“It’s not like the current payoff is motivating everybody to take risks,” he said. “We need twice as many people. When I look around, I see a world of unrealized opportunities for improvements, an abundance of talented people able to take the risks necessary to make improvements but a shortage of people and investors willing to take those risks. That doesn’t indicate to me that risk takers, as a whole, are overpaid. Quite the opposite.” The wealth concentrated at the top should be twice as large, he said. That way, the art-history majors would feel compelled to try to join them.
Will greed and the lure of spectacular wealth make America a leader in the global economy? Conard thinks so.
The problem is that many people have already given up. The other problem is that the vote in America has been given to everyone. The Constitution, as originally written, did not give the vote to everyone. Part of the qualifications to vote was that you be a land owner. Or to put a finer point on this, to vote, you had to have skin in the game. Now, that is no longer required. So, those who have “given up” form a powerful voting block.
What’s the danger?
A democracy cannot exist as a permanent form of government. It can only exist until the voters discover that they can vote themselves largesse [gifts] from the public treasury. From that moment on, the majority only votes for candidates promising the most benefits from the public treasury, with the result that a democracy always collapses over loose fiscal policy, always followed by a dictatorship — Alexandar Fraser Tytler (1747-1813)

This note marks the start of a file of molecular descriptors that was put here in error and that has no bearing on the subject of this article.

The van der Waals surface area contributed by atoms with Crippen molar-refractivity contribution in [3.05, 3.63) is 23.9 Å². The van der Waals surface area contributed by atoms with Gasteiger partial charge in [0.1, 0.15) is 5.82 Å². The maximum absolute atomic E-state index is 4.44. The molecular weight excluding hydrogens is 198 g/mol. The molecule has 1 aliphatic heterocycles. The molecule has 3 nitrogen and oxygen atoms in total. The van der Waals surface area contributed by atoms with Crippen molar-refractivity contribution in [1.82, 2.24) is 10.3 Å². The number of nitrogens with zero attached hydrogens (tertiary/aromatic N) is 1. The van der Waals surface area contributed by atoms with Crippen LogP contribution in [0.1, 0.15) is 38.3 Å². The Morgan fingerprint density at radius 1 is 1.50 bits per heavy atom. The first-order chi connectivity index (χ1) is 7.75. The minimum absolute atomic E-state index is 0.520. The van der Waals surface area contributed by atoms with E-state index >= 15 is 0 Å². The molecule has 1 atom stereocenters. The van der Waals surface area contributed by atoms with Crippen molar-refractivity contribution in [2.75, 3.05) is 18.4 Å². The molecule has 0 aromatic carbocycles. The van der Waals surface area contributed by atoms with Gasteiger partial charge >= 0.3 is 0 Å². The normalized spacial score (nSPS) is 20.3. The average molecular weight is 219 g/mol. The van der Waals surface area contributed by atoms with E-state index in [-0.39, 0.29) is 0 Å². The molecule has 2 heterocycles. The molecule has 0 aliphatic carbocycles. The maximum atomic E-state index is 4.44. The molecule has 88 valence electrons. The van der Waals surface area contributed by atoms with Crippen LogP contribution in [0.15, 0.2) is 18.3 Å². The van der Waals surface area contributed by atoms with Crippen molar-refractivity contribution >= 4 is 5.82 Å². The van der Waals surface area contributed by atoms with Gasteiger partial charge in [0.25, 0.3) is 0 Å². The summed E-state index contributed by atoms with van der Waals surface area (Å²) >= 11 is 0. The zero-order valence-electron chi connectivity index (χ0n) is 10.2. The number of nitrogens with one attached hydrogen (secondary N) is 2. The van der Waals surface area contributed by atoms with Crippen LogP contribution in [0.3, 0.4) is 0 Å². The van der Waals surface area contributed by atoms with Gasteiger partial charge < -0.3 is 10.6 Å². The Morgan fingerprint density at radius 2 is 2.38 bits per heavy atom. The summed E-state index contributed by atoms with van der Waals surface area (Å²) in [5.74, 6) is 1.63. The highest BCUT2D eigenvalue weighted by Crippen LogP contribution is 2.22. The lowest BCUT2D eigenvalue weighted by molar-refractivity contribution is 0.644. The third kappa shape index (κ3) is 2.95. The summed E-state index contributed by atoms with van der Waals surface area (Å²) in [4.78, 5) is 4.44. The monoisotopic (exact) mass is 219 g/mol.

So, at some point, there will be more voters in America that are content to “vote themselves gifts from the public treasury” than opt in for the lure of spectacular wealth.
This gets back to the question you can ask of anyone… Why do more rather than less? The answer is a pre-rational decision.
At the margins of “doing less” is the welfare system and the largesse that supports this. Many have seen this danger
A large proportion of these unemployed and their dependents have been forced on the relief rolls. The burden on the Federal Government has grown with great rapidity. We have here a human as well as an economic problem. When humane considerations are concerned, Americans give them precedence. The lessons of history, confirmed by the evidence immediately before me, show conclusively that continued dependence upon relief induces a spiritual disintegration fundamentally destructive to the national fiber. To dole our relief in this way is to administer a narcotic, a subtle destroyer of the human spirit. It is inimical to the dictates of a sound policy. It is in violation of the traditions of America. Work must be found for able-bodied but destitute workers.
The future of America – Doing more or doing less; Pick your poison
For whatever you think of Greed – call it a narcotic if you want – which is better for America? Greed or dependency? Would a world of greed be better than a world of dependent americans? It would seem that as dependency increases without limit you will run out of wealthy people to pay for it and the country will collapse. What happens then, Altlas Shurgged?
Whatever you think, check of the interesting New York Times article on the interview with Edward Conard of Bain Capital to perhaps gain some insight on Mitt Romney
The Weight of the Poor… and how to destroy America